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China A-H share gap widens as trade war outcome divides traders

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Mainland Chinese stocks are outperforming their offshore-listed peers as domestic investors bet the country's economy will withstand the trade war with the US.

[SHANGHAI] Mainland Chinese stocks are outperforming their offshore-listed peers as domestic investors bet the country's economy will withstand the trade war with the US.

The Shanghai Composite Index has rallied more than 20 per cent this year, compared with a 3 per cent advance by the Hang Seng China Enterprises Index in Hong Kong. The Shanghai measure is trading near its highest level relative to the H-share gauge since late 2017.

The bullish sentiment onshore comes amid expectations of state support ahead of the 70th anniversary of the People's Republic of China on Oct 1 - even as foreign traders grow pessimistic in the face of a slowing global economy and a sliding yuan. After markets closed on Friday, the central bank lowered the amount of cash banks must hold as reserves to the lowest level since 2007.

"The divergence shows that domestic investors have more faith in China's ability to guide its economy through the trade war," said Gu Yongtao, a Beijing-based strategist with Cinda Securities Co.

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The Hong Kong market is more sensitive to flows of foreign funds, which will pull out of emerging markets amid global uncertainty, Mr Gu said. Such sensitivities haven't deterred bullish onshore investors from snapping up shares in Hong Kong's stock market for 36 straight days as of Friday, the longest stretch since late 2017.

The latest easing may help sustain gains. The required reserve ratio for all banks will be lowered by 0.5 percentage point, taking effect on Sept 16, the People's Bank of China (PBOC) said Friday. The PBOC also cut the reserve ratios by one additional percentage point for some city commercial banks, to take effect in two steps on Oct 15 and Nov 15.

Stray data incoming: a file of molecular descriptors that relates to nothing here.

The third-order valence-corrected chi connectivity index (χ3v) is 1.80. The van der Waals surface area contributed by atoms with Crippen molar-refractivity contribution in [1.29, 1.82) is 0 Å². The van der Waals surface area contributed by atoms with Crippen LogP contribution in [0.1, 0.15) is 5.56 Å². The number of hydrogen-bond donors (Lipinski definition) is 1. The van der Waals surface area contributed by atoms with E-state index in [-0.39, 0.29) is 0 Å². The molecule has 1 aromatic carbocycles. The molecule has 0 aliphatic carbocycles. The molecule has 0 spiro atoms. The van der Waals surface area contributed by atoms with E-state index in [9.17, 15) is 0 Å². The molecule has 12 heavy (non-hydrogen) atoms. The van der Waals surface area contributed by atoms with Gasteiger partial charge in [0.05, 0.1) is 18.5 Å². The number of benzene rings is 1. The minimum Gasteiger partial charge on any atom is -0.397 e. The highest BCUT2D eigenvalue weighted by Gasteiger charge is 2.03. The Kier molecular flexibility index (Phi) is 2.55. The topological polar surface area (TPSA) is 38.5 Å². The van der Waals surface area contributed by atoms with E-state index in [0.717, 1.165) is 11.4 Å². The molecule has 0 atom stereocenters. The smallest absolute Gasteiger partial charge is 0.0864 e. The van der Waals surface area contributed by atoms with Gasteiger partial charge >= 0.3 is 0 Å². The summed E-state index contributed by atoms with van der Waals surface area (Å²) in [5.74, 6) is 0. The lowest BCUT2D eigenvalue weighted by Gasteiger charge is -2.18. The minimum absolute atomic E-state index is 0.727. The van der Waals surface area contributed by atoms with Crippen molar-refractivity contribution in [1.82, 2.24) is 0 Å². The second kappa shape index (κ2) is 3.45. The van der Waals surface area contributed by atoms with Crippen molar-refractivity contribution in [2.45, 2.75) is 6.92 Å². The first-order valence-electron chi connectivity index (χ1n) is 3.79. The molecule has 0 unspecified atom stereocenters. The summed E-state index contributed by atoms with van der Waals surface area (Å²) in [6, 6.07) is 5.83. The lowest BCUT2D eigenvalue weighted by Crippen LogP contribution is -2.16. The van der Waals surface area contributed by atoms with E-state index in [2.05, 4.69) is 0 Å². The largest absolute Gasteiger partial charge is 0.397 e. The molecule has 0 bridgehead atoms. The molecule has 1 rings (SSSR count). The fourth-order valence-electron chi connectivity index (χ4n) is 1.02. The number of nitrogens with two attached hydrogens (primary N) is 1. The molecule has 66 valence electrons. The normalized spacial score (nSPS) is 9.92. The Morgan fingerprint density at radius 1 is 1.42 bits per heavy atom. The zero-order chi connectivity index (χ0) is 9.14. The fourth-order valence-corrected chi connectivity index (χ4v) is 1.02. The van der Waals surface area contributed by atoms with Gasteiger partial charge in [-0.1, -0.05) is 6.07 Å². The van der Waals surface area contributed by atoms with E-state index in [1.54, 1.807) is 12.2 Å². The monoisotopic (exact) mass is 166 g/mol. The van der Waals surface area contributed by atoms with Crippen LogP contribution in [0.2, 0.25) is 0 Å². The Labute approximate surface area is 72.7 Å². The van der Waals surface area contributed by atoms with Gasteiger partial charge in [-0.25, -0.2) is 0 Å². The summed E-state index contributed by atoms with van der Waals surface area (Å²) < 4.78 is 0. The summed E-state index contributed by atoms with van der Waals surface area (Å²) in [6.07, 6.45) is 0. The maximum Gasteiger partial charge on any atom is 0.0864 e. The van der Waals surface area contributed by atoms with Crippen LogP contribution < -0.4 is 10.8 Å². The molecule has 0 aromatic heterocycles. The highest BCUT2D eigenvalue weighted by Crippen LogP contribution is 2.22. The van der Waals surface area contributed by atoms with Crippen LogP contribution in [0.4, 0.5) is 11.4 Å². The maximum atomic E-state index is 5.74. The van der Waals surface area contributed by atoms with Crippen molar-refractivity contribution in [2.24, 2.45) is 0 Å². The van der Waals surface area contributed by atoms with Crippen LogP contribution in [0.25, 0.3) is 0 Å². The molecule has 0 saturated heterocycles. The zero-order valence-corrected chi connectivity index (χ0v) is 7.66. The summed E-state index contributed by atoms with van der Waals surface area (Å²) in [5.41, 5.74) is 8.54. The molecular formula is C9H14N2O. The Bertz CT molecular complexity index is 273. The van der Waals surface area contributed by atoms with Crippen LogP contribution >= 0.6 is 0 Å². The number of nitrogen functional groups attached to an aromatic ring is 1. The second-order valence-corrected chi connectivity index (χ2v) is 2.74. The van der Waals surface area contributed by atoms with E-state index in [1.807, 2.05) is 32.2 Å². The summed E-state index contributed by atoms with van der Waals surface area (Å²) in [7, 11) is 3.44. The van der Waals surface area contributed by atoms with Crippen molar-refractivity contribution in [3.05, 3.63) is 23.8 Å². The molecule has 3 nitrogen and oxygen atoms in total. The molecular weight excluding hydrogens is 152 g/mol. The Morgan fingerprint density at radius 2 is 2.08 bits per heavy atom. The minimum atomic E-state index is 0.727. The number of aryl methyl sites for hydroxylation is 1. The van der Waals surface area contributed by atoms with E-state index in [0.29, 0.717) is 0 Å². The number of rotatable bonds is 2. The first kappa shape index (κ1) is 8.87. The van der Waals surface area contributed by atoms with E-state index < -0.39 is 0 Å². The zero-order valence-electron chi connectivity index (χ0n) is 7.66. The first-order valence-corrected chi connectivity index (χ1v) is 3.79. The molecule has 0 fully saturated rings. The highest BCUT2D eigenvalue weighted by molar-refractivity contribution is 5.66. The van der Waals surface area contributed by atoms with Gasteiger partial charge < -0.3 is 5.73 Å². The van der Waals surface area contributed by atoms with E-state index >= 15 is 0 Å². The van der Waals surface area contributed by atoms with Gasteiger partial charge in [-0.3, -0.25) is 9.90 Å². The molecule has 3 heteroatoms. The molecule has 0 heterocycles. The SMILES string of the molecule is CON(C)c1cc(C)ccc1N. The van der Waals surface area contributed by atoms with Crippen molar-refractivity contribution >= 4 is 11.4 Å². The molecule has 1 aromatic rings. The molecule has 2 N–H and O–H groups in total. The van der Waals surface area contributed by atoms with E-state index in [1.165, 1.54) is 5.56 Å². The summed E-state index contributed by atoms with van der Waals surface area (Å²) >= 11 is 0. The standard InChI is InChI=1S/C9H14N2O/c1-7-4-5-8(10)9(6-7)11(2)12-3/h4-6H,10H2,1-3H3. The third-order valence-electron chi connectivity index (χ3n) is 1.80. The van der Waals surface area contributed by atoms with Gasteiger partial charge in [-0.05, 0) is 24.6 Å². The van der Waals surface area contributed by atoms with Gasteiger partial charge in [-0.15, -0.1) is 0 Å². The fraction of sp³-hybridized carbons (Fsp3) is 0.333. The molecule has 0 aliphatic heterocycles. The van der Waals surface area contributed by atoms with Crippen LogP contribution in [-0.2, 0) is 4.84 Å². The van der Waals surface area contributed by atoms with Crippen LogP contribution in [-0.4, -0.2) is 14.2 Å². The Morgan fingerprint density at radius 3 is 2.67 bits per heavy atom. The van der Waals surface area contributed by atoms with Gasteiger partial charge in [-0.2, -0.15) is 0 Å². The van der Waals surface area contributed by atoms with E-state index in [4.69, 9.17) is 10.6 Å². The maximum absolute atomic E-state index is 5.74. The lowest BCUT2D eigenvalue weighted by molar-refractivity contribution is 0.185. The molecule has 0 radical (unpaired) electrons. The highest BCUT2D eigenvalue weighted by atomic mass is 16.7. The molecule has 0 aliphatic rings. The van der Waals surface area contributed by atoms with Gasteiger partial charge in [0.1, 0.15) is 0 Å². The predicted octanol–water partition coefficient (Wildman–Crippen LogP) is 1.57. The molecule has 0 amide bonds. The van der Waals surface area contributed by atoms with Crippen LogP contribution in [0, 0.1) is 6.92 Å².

The Shanghai Composite added 0.4 per cent as of 10am local time while the Hang Seng China gauge was little changed.

"China has a strong central government, which has more policy room and influence over its markets and the economy than its peers, so local investors can count on that," said Dai Ming, a fund manager with Hengsheng Asset Management Co. Expectations that authorities will act to keep the mainland stock market stable before China's national day celebrations will also boost onshore equities, he said.

The divergence between mainland stocks and their Hong Kong-listed peers will continue as long as the trade war drags on, according to Ronald Wan, chief executive of Partners Capital International Ltd. Offshore shares are also being hurt by weak sentiment in Hong Kong, he said. The city has been rocked by weeks of anti-Beijing protests that show no signs of abating and threaten to spur capital outflows.

Depreciating yuan

The onshore gains defy a depreciating yuan that has weakened 3.5 per cent this year. It fell past the key seven per dollar level amid an escalation in the trade war.

The dropping yuan affects offshore equities more as Hong Kong-listed Chinese firms generate their earnings in yuan, so the weaker currency makes their valuations more expensive, according to Fu Gang, a fund manager with Shanghai RiverEast Asset Management Advisory Ltd.

It's not all gloom for H shares.

While the disconnect with mainland equities may remain in the near term, Mr Fu expects the gap to narrow as valuations in Hong Kong have dropped to historical lows. China's A shares are now nearly 30 per cent more expensive than their Hong Kong-listed peers.

"H shares look very attractive from a valuation perspective," Mr Fu said. "As long as we have enough flows from the mainland, the valuation gap will shrink and H shares will likely flip."